Before the untimely loss of our friend, revered Australian artist Craig Ruddy at the start of this year, Tigmi had been in conversation with Craig about featuring some of his prolific work as part of our art series. Sadly, this would not be a project we would embark on collaboratively together.
In the wake of his passing, we are honoured to be given the opportunity to represent Craig’s work on Bundjalung Land, the place we call home, one that Craig held so dear and often intertwined in his work, and his rich life within the community.
For this, we’d like to express our gratitude to his partner Roberto Meza Mont who has given us the possibility to do this.
We hope that in presenting Craig’s work in a way that is true to his essence, that we will also shine a light on the passionate plight of his charity work, which is, like his art, part of Craig’s enduring legacy.
We spoke to Roberto about how Craigs collaborative spirit continues to change the world.
Craig Ruddy is an acclaimed Australian contemporary artist, whose works celebrated Indigenous Australians whom he carried tremendous respect and admiration for.
A five-time finalist for the renowned Archibald Prize, it was his iconic portrait of First Nations actor David Gulpilil that saw him awarded with Australia’s most prestigious painting prize.
In life, he turned his own childhood illness into his superpower - forced to slow down Craig learned to sit and observe, which later gave him the ability to capture his subjects on a deeply personal level.
Creating an artists haven and gardens at his home in The Pocket Northern NSW with his partner Roberto, Craig carried inspiration from surrounding nature into his works. In his practice he created complex layering with his use of mixed mediums, working in layers with acrylic, oils, charcoal, pens, varnish and glass.
Can you tell us about the Craig Ruddy Scholarship for Flinders University, and what led both you and Craig to decide to devote so much to this particular area?
The Craig Ruddy scholarship was created to support First Nations medical students in The Northern Territory with their studies. There’s a real and urgent need for First Nations doctors, nurses and paramedics. When Craig was ill as a child, he was grateful for the care of good doctors. He also wished for some of the proceeds from his Archibald-winning portrait of David Gulpilil to benefit David’s community and region. Most people are not aware that many patients have to be transferred to South Australia for treatment as there is not enough infrastructure or expertise in the Northern Territory.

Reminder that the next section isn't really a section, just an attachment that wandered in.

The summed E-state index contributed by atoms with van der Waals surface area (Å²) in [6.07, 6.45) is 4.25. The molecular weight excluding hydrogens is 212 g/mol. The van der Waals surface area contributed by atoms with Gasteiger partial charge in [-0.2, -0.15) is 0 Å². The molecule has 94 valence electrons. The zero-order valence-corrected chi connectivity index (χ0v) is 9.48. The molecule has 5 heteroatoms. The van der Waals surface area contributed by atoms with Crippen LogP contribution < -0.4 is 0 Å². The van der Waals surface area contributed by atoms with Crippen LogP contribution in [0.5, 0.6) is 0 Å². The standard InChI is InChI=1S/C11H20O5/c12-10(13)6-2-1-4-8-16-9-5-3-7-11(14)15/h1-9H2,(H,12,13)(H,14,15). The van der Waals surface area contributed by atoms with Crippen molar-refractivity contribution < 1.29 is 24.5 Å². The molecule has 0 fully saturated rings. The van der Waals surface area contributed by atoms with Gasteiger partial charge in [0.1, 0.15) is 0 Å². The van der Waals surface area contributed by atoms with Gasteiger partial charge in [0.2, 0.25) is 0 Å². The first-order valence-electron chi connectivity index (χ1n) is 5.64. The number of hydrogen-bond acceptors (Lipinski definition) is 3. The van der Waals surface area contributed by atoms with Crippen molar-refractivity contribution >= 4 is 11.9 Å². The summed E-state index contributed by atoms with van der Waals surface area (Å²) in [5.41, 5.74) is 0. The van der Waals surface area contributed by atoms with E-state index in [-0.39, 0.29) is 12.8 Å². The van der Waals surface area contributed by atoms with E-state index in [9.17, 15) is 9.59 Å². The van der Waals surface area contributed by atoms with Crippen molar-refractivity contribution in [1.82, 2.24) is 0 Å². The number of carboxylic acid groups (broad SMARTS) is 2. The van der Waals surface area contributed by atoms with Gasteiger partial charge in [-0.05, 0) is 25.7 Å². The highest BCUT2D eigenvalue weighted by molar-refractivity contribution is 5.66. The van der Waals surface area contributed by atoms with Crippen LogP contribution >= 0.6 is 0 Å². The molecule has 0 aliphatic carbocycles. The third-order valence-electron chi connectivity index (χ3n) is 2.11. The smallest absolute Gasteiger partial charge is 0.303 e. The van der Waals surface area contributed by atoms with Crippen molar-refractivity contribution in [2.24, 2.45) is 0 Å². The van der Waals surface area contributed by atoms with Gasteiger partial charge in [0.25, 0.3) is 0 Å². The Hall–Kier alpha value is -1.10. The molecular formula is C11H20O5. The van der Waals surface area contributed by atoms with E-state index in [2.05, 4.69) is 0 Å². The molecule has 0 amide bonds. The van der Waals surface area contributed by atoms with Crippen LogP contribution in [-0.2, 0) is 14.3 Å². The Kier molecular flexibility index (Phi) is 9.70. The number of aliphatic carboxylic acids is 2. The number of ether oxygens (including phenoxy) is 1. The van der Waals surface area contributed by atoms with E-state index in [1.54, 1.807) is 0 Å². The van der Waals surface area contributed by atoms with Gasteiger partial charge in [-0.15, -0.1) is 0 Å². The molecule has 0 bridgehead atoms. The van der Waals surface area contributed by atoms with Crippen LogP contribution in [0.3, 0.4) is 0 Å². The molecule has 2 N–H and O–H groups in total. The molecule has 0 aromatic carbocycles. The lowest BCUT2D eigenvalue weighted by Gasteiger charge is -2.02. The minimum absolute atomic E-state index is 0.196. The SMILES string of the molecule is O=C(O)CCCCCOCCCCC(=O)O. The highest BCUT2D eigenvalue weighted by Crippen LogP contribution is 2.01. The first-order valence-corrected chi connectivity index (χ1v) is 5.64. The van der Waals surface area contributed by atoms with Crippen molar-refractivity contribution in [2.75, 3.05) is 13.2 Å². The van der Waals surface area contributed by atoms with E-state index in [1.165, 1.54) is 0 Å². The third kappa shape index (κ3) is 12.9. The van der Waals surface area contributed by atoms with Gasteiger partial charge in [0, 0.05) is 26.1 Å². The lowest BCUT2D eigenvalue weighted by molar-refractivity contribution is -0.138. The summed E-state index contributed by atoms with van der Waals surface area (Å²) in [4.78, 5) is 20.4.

In September 2022, I was in Darwin to present the first scholarships to two female students and it was an eye opener to see how much Flinders University has done to bring medical education into the state.
Craig had a tremendous respect and admiration for our Indigenous peoples yet, at the same time, he carried a frustration and anger for the inequality and injustice they are still enduring.
Craig had a gift that allowed him to not only capture his subject, but also their essence. How do you think he was able to look beyond the veil and capture this so well?
Craig saw beyond the veil because he was a quiet, deeply contemplative and acutely observant soul. He knew how to slow down, whether that was walking through the garden, or wading through the ocean, he picked up on the details so many of us overlook when we're rushing about our busy lives. I believe Craig's reflective and gentle nature made him the beautiful artist he was, because he knew how to tread lightly and take things slowly in order to see the world in full technicolour.
"Craig and I met Danielle and Julian from Tigmi and we connected straight away... we love what they do. Craig wanted to show his prints in their stunning space and I’m glad we’re making it happen.”
When we speak about an artist's legacy, we can’t help but think of their most renowned works in which Craig has many. In addition to his incredible legacy in the art world, what do you think Craig would most like to be remembered for?
Craig was such a humble, gentle and kind soul who felt people could always learn from each other. I think he would like it if his art continued to open hearts and have us collaborate and unite for a better world.
20% of all proceeds of the sale of the prints will be donated to Craig's charity 'Craig Ruddy Scholarship' at Flinders University Darwin.
For more information, or to donate to the Craig Ruddy Scholarship Fund please visit: